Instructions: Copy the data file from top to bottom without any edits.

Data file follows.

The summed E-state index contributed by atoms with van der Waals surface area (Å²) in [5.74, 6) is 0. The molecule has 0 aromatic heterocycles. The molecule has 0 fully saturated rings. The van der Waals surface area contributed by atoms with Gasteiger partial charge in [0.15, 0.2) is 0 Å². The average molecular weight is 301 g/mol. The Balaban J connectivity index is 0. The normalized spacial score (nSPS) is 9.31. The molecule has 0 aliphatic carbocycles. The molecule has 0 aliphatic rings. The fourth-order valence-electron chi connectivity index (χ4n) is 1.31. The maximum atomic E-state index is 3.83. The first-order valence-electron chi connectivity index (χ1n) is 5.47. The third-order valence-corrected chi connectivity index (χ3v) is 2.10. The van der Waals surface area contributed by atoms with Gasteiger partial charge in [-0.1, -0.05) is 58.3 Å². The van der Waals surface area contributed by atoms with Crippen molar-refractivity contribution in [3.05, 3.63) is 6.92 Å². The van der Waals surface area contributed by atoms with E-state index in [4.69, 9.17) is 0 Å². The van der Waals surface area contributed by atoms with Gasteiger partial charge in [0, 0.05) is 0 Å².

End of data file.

The summed E-state index contributed by atoms with van der Waals surface area (Å²) in [5.74, 6) is 0. The molecule has 0 aromatic heterocycles. The molecule has 0 fully saturated rings. The van der Waals surface area contributed by atoms with Gasteiger partial charge in [0.15, 0.2) is 0 Å². The average molecular weight is 301 g/mol. The Balaban J connectivity index is 0. The normalized spacial score (nSPS) is 9.31. The molecule has 0 aliphatic carbocycles. The molecule has 0 aliphatic rings. The fourth-order valence-electron chi connectivity index (χ4n) is 1.31. The maximum atomic E-state index is 3.83. The first-order valence-electron chi connectivity index (χ1n) is 5.47. The third-order valence-corrected chi connectivity index (χ3v) is 2.10. The van der Waals surface area contributed by atoms with Gasteiger partial charge in [-0.1, -0.05) is 58.3 Å². The van der Waals surface area contributed by atoms with Crippen molar-refractivity contribution in [3.05, 3.63) is 6.92 Å². The van der Waals surface area contributed by atoms with E-state index in [4.69, 9.17) is 0 Å². The van der Waals surface area contributed by atoms with Gasteiger partial charge in [0, 0.05) is 0 Å².